Ursula von der Leyen travels to Ukraine with 15 commission members - and assures Kyiv of further support. The EU wants to impose a tenth package of sanctions against Russia and promises a significant expansion of the training mission.
EU Commission President Ursula von der Leyen pledged her support during her visit to Kyiv. She also officially announced new sanctions against Russia. "Between now and February 24, exactly one year after the start of the invasion, we want to complete a tenth package of sanctions," von der Leyen said at a joint press conference with Ukrainian President Volodymyr Zelenskyy.
The sanctions imposed so far have already caused considerable damage to the Russian economy, stressed the President of the Commission. The price cap for Russian oil alone costs Moscow "about 160 million euros a day".
The new sanctions package, which has been in preparation since December, is expected to include new entry and asset freezes for those responsible in Russia and its ally Belarus. A price cap for Russian petroleum products such as diesel or kerosene is also to come into force on Sunday, and representatives of the EU states are still discussing the amount. All sanctions require a unanimous decision by the 27 EU countries.
Von der Leyen arrived in Kyiv in the morning. She will be accompanied on her visit by 15 other commissioners, including foreign policy chief Josep Borrell. He officially promised Ukraine an expansion of the European Training Mission (EUMAM) for Ukrainian armed forces. EUMAM will train an additional 15,000 Ukrainian soldiers, bringing the total to 30,000, the Spaniard said after talks with Ukrainian Prime Minister Denys Schmyhal in Kyiv. He also announced that the EU would provide 25 million euros for demining in recaptured areas.
According to Borrell, the EU mission will also take care of the training of battle tank crews in the future. This is to ensure that the Ukrainians can effectively use the Leopard 2 tanks that countries like Germany and Poland want to provide.
The start of the EU training mission was decided in November by the foreign ministers of the member states. At that time it was said that up to 15,000 Ukrainian soldiers should first be trained in Germany, Poland and other EU countries. With the mission, the EU wants to help ensure that Ukrainian troops can defend themselves better than before against attackers from Russia. EU officials had already announced the planned expansion in Brussels on Wednesday.
As part of the EU mission, the Bundeswehr offers, among other things, combat training for companies and tactical exercises for a brigade staff and the subordinate battalion staffs. Around 70 Ukrainian soldiers are currently in Germany for training on the Patriot anti-aircraft missile system.
The two-day talks between the EU Commission and the Ukrainian government in Kyiv also deal with legal options for punishing Russia's war of aggression and the Ukrainian desire to join the EU as quickly as possible. The highlight of the trip is to be an EU-Ukraine summit on Friday. EU Council President Charles Michel is also expected to attend, but not the heads of state and government of the 27 member states.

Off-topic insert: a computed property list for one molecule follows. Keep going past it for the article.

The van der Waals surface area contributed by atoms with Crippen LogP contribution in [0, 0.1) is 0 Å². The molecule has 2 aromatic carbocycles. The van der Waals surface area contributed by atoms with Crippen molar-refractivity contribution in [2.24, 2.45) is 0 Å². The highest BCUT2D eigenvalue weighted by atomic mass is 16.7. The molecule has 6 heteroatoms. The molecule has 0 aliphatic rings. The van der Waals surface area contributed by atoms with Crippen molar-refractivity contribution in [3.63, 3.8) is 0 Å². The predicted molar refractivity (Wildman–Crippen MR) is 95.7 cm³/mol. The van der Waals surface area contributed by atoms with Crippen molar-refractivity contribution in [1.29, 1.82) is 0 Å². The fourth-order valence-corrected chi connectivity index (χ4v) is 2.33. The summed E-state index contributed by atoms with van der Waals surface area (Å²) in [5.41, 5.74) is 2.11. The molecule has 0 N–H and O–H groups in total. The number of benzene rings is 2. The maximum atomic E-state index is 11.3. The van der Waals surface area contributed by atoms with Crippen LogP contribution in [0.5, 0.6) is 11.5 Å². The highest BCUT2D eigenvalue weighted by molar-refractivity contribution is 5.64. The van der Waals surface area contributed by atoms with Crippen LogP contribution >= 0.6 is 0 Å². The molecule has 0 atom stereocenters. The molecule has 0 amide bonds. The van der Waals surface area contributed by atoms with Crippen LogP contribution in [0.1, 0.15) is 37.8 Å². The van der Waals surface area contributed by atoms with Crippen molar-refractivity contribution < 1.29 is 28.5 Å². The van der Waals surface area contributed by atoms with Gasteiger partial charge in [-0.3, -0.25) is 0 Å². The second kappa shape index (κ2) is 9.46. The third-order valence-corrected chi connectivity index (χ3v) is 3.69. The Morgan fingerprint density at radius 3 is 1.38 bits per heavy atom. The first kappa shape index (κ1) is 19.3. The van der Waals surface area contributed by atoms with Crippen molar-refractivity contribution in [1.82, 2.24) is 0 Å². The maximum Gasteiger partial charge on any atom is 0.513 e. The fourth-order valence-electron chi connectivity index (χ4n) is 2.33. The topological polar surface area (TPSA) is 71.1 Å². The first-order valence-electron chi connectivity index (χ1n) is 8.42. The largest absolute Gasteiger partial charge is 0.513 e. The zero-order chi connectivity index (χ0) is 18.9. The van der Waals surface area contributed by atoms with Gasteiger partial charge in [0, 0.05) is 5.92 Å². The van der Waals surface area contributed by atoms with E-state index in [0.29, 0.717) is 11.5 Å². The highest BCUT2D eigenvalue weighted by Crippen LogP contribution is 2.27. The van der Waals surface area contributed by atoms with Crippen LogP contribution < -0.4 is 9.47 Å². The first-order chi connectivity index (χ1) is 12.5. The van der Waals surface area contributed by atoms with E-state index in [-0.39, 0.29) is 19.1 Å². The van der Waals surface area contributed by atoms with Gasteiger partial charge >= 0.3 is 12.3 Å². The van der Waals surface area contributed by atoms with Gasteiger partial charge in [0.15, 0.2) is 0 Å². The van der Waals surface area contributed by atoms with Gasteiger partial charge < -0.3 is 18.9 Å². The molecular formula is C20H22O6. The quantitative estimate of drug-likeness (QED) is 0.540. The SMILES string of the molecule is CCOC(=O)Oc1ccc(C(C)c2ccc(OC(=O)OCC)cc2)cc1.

"We are here together to show that the EU is as committed to Ukraine as ever," von der Leyen wrote on Twitter. A photo showed her after arriving on the night train. Der Leyen's trip to Ukraine is her fourth since Russia invaded the country in February last year. However, it is the first time that the former German defense minister will be accompanied by several commissioners.
In addition to von der Leyen and Borrell, the Vice-Presidents Margrethe Vestager, Valdis Dombrovskis, Vera Jourova and Margaritis Schinas are part of the EU delegation in Kyiv. For emergencies in Brussels has remained alongside other Vice President Frans Timmermans. He is number two in the EU Commission and would take over her duties on an interim basis if President von der Leyen were to fail, for example as a result of a Russian attack on Kyiv.
The Ukrainian President Zelenskyy recently said in a video speech that he expects decisions from the EU partners that correspond to the obvious progress made with reforms. He was referring to the fact that the EU admitted Ukraine to the list of candidate countries last June, but made the start of negotiations on accession conditional on the fulfillment of seven conditions. These are about the selection process for Ukrainian constitutional judges and a stronger fight against corruption - especially at a high level.
The EU is also demanding that standards in the fight against money laundering be observed and a law against the excessive influence of oligarchs be implemented. The EU Commission recently said that Ukraine had made progress, but that an official recommendation for the start of accession negotiations would probably not be made until the second half of the year at the earliest. "We have registered reform momentum, but there is still work to be done," said a senior official in Brussels on Tuesday.
The talks in Kyiv will therefore also deal with further necessary progress, for example in the fight against corruption and possible EU support. Further topics will be the dismantling of trade barriers, humanitarian and military aid and the planned admission of Ukraine to the EU roaming area. The latter would mean that Ukrainians could use their mobile devices to make calls, text messages and use data services within the EU without having to fear additional costs. Likewise, this would apply to EU citizens in Ukraine.